US Throws Its Weight Behind Georgia Regime

US Vice President Dick Cheney visited Tbilisi on Thursday to confer with Georgia’s ruler, just a day after the United States boosted aid for the beleaguered Georgian regime.

The US Vice President’s visit is aimed at demonstrating US backing for what Washington views as ‘strategic countries’ in the region as relations with Moscow have plummeted to a post-Cold War low, and Washington seeks to form new energy alliances to offset Russia’s oil and gas supplies to Western Europe.

The trip marked the highest level visit by a US official to Georgia since that country undertook a reckless offensive against the breakaway region of South Ossetia, which Russia has since recognized as an independent state.

After conferring privately with Saakashvili, whom Moscow branded as ‘a political corpse’, the US Vice President headed to observe US aid operations in Georgia, a day after promising that Washington had a "deep and abiding" interest in the region’s security.

Cheney’s tour also highlighted Washington’s announcement of a one billion dollar aid package for its reckless ally in the Caucasus, an infusion that US officials claimed would be limited to humanitarian aid only. The new package of aid, which requires additional approval from Congress, significantly expands assistance to a country that has become ardently pro-American in recent years, but it will predictably come at the cost of the worst relations between Washington and Moscow since the end of the Cold War. Excluding Iraq, the infusion would make Georgia one of the largest beneficiaries of American foreign aid after Israel and Egypt. The United States has provided about 2 billion dollars over all in the 17 years since Georgia became independent following the disintegration of the Soviet Union in 1991.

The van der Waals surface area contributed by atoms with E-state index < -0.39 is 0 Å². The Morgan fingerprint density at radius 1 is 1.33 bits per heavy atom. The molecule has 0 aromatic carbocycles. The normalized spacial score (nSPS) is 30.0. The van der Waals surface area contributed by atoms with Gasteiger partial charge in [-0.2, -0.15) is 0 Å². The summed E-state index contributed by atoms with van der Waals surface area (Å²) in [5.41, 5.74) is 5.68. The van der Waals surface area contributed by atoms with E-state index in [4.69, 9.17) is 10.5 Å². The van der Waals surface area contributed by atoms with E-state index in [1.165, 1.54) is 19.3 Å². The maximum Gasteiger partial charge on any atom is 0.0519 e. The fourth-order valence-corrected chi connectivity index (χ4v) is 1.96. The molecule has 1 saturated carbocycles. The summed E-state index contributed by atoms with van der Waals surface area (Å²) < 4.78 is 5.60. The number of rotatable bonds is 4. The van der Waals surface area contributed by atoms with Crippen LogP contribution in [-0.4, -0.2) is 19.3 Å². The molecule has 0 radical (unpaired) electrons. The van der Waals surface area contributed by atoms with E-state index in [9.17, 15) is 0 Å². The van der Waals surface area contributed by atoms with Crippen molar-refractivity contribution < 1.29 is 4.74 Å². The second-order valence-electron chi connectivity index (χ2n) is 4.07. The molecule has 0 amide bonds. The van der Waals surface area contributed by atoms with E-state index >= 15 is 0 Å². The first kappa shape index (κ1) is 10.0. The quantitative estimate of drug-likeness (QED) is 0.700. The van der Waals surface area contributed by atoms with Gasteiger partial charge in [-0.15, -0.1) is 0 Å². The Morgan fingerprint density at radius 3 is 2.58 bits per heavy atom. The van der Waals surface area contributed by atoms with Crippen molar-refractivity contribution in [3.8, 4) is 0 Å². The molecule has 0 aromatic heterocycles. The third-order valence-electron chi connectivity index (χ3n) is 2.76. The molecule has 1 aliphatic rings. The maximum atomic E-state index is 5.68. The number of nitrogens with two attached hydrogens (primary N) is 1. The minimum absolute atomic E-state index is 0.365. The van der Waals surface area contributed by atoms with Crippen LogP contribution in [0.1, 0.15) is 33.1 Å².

Secretary of State Condoleezza Rice, appearing in Washington, said that 570 million dollars of the aid would be made available this year, while the rest would depend on approval by a new administration and a new Congress. She and other administration officials said the aid package does not specifically include any military assistance. But that stipulation apparently has escaped the Georgian regime.

Just weeks after Georgia’s military collapse in panic in the face of the Russian Army, its leaders, according to the New York Times, are seeking to "rebuild and train its armed forces as if another war with Russia is almost inevitable." So far US administration officials have avoided publicly discussing efforts how best to help the Georgian regime to rebuild its military. In any case, considering the thrashing the Georgian military have received at the hands of the Russian Army, its rebuilding will take years, which means that long-term decisions about American support to Georgia will fall to the next presidential administration.

[Source: By Yuri Reshetnikov, The Voice of Russia, Moscow, 04sep08]

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The Question of South Ossetia
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